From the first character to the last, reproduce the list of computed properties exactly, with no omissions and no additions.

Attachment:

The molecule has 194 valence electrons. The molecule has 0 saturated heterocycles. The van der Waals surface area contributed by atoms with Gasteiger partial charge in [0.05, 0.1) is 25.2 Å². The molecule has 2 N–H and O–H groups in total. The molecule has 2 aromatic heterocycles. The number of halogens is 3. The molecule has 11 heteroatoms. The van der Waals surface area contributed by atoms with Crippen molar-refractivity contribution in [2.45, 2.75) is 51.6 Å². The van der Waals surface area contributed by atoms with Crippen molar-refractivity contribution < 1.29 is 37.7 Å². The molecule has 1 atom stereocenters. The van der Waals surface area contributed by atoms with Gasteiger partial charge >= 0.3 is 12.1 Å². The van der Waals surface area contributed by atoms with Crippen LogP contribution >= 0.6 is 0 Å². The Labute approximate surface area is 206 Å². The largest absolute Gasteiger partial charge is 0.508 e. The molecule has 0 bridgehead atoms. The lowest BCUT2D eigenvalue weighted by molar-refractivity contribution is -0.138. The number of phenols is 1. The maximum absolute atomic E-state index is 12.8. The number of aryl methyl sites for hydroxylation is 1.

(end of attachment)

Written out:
The molecule has 194 valence electrons. The molecule has 0 saturated heterocycles. The van der Waals surface area contributed by atoms with Gasteiger partial charge in [0.05, 0.1) is 25.2 Å². The molecule has 2 N–H and O–H groups in total. The molecule has 2 aromatic heterocycles. The number of halogens is 3. The molecule has 11 heteroatoms. The van der Waals surface area contributed by atoms with Crippen molar-refractivity contribution in [2.45, 2.75) is 51.6 Å². The van der Waals surface area contributed by atoms with Crippen molar-refractivity contribution < 1.29 is 37.7 Å². The molecule has 1 atom stereocenters. The van der Waals surface area contributed by atoms with Gasteiger partial charge >= 0.3 is 12.1 Å². The van der Waals surface area contributed by atoms with Crippen LogP contribution >= 0.6 is 0 Å². The Labute approximate surface area is 206 Å². The largest absolute Gasteiger partial charge is 0.508 e. The molecule has 0 bridgehead atoms. The lowest BCUT2D eigenvalue weighted by molar-refractivity contribution is -0.138. The number of phenols is 1. The maximum absolute atomic E-state index is 12.8. The number of aryl methyl sites for hydroxylation is 1.